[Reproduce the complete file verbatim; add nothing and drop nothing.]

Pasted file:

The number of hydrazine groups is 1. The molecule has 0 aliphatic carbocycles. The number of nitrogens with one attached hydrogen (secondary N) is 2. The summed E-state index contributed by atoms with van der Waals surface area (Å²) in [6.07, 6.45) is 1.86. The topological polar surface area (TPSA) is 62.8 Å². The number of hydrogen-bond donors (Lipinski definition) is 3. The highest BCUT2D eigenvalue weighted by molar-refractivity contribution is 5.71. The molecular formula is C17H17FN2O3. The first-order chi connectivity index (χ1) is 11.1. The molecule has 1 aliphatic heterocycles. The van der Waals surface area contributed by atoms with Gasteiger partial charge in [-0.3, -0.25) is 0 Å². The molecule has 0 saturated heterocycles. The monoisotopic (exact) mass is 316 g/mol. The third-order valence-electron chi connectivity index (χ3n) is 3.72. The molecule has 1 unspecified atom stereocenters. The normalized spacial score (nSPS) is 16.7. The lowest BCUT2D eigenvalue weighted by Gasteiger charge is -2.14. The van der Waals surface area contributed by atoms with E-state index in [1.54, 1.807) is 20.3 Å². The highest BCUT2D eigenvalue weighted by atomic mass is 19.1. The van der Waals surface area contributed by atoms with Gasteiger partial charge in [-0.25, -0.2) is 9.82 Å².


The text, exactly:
The number of hydrazine groups is 1. The molecule has 0 aliphatic carbocycles. The number of nitrogens with one attached hydrogen (secondary N) is 2. The summed E-state index contributed by atoms with van der Waals surface area (Å²) in [6.07, 6.45) is 1.86. The topological polar surface area (TPSA) is 62.8 Å². The number of hydrogen-bond donors (Lipinski definition) is 3. The highest BCUT2D eigenvalue weighted by molar-refractivity contribution is 5.71. The molecular formula is C17H17FN2O3. The first-order chi connectivity index (χ1) is 11.1. The molecule has 1 aliphatic heterocycles. The van der Waals surface area contributed by atoms with Gasteiger partial charge in [-0.3, -0.25) is 0 Å². The molecule has 0 saturated heterocycles. The monoisotopic (exact) mass is 316 g/mol. The third-order valence-electron chi connectivity index (χ3n) is 3.72. The molecule has 1 unspecified atom stereocenters. The normalized spacial score (nSPS) is 16.7. The lowest BCUT2D eigenvalue weighted by Gasteiger charge is -2.14. The van der Waals surface area contributed by atoms with E-state index in [1.54, 1.807) is 20.3 Å². The highest BCUT2D eigenvalue weighted by atomic mass is 19.1. The van der Waals surface area contributed by atoms with Gasteiger partial charge in [-0.25, -0.2) is 9.82 Å².